LGBTI equality and human rights in Europe and Central Asia

Ride Pride! Tirana 2018

Pride events
community organising

Daina Rudusa, ILGA-Europe Advocacy and Programmes Officer 

The sun came out in force for Tirana (P)ride on 13 May 2018. So did the local community. Which in this small Balkan nation is no small achievement. 

Community coming together

Around 400 people took part in the largest, most colourful Pride Ride yet. The vast majority of participants were local LGBTI community members, a few representatives from foreign embassies or institutional representations stationed in Tirana, and less than a handful of activists from other countries.

This was a great achievement, a crucial one in fact, as the Albanian LGBTI community has been facing a strong backlash in recent months against anti-bullying activities carried out in schools. Organisers worried that the hate speech dominating media and social media in recent months would have prevented people from coming out, when in fact it had the opposite effect. Community members came together to say we are here, and we will ride and march and sing for our human rights, for our very being, for our place in this society.

No counter protesters

Despite the vocal opposition heard in media and social media in recent months, a total of zero counter protesters were present for the event. But you know who was there? Inhabitants of Tirana. As the march made its way along the city’s main boulevard, with community members whizzing up and down on rainbow clad bikes, led by a van blasting Pride hits and carrying two fabulous dancing drag queens, inhabitants of Tirana looked on. Some from their home windows, some from their cars. Some with interest, some with no visible emotion at all, some smiled, and waved and joined in. Serving as a reminder that the hateful messages posted online don’t necessarily reflect the reality in society.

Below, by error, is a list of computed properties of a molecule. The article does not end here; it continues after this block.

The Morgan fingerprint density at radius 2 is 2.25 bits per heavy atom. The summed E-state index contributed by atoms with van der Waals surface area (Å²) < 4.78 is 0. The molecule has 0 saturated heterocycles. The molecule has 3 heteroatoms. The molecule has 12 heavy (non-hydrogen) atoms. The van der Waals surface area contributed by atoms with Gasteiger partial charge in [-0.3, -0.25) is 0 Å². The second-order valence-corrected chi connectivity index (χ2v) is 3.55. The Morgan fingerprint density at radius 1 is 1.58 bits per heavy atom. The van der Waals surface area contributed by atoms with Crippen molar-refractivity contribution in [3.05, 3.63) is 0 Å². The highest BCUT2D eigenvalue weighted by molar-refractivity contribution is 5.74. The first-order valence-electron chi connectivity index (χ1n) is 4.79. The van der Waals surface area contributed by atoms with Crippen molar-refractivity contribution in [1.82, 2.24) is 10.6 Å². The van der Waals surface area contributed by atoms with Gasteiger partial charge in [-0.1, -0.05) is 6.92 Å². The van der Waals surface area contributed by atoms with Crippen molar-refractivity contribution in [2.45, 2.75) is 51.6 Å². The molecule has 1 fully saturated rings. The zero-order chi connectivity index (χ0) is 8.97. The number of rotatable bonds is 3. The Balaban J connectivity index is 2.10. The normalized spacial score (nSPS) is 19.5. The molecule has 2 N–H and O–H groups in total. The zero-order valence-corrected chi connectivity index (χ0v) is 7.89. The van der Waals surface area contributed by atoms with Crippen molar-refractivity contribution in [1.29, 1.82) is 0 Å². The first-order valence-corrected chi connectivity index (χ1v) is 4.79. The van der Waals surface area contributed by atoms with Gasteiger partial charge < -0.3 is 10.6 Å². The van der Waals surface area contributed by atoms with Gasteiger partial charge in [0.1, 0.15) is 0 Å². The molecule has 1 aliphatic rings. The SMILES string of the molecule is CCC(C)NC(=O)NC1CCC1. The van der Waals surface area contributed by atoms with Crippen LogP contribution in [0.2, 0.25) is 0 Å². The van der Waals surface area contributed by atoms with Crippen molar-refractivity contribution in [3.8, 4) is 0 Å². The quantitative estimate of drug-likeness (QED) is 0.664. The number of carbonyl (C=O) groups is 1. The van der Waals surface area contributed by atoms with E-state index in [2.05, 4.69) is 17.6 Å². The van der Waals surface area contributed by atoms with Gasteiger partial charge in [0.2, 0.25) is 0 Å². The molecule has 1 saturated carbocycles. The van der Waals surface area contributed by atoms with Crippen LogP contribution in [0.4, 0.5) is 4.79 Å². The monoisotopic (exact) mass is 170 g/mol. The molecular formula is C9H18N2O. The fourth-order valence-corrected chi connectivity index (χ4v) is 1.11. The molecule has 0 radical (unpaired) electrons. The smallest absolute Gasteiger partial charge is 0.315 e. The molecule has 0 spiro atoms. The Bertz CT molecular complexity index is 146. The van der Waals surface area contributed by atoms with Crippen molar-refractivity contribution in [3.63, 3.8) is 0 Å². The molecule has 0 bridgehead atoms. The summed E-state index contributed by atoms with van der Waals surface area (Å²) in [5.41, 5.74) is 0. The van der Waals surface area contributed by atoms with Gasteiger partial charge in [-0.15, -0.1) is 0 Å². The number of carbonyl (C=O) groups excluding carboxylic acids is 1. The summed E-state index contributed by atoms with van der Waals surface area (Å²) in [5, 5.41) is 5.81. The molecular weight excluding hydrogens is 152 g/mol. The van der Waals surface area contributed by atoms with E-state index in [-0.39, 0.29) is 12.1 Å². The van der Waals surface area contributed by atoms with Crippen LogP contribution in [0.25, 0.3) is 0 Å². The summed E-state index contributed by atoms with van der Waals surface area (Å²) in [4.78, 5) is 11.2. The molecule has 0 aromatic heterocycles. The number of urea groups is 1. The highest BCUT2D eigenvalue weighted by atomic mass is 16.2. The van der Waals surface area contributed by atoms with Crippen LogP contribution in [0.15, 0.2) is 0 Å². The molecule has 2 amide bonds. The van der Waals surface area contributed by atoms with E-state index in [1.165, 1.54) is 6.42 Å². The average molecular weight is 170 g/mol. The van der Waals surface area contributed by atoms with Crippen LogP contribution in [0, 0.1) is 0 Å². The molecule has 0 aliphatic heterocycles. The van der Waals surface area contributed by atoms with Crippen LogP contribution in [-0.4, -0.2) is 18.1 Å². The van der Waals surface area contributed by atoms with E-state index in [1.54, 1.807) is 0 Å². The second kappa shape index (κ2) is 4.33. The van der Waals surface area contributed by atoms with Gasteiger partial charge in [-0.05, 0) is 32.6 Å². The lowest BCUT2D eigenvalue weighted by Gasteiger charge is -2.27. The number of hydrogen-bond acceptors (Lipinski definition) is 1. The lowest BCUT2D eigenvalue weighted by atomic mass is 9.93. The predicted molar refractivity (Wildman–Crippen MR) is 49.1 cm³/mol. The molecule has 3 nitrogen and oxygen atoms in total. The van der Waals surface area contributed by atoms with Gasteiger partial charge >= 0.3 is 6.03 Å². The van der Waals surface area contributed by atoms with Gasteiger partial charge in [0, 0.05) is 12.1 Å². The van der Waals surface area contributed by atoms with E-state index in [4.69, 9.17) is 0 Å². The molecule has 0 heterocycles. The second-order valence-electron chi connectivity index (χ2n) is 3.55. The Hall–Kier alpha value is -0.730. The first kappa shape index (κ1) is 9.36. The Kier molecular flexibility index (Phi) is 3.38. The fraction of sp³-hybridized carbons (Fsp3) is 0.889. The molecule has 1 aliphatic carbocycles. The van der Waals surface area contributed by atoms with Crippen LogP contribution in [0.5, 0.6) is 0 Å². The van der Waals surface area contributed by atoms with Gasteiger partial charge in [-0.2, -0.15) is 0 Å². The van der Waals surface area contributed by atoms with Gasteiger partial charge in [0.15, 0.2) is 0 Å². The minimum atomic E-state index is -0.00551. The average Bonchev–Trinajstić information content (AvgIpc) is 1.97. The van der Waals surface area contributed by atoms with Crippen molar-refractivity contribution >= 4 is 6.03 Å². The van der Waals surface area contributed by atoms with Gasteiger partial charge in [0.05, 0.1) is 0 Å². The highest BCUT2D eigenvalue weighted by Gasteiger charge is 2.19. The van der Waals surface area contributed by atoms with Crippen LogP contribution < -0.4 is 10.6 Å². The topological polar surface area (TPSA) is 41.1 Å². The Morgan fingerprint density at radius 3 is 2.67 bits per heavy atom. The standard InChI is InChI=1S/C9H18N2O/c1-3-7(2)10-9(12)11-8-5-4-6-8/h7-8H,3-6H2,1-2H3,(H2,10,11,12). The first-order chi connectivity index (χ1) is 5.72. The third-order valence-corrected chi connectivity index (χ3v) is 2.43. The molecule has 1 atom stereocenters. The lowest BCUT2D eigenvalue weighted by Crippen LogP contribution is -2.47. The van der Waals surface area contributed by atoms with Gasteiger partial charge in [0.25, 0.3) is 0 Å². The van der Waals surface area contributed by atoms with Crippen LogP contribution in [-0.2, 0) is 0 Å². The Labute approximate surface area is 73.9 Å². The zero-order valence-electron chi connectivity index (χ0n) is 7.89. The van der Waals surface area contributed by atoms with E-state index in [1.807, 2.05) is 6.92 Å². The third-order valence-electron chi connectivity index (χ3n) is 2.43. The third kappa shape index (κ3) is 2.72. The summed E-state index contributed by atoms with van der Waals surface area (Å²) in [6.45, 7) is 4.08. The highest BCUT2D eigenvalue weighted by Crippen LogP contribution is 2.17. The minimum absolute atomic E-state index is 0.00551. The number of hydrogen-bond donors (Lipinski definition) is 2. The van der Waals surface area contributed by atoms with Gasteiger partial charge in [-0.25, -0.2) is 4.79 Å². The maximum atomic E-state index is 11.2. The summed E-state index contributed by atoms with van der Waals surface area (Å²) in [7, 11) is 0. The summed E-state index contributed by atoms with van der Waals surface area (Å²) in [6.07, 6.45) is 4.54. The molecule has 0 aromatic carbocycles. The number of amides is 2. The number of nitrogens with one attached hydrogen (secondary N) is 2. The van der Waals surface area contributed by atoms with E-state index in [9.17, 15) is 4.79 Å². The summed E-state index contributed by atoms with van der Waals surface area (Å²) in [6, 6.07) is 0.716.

Another sign of progress was the police. Police officers were there in strong, but not overbearing numbers, marching along among the participants. No fences, no riot gear, no cars even, just police officers marching along, stopping some traffic along the way to make way for the marchers. Last year the police service tried to postpone the march due to undisclosed “security concerns” which never materialised. This year they fulfilled their duty honourably!

It is partly because of security that Tirana (P)ride originally took place on bikes. One could whizz off away from danger, if it arrived. They have retained their central place at (P)ride, though more for visual effect – it looks quite cool to see activists riding up and down the boulevard with rainbow flags blowing in the wind behind them. The security element is not so relevant any more – just as many, if not more, people took part on foot, no longer afraid for their safety.

Tirana certainly rode in the (P)ride season in style. It was a pleasure to be there, and to see the local community take ownership of this event in the face of a hateful backlash still ongoing in response to LGBT activists anti-bullying activities (which were, incidentally, fully signed off by the Ministry of Education) in schools.

Let’s hope this year’s Pride season has many more success stories to bring!

And don't forget... if you have a Pride story to share and want to write about it, ILGA-Europe are accepting blog submissions during this Pride season!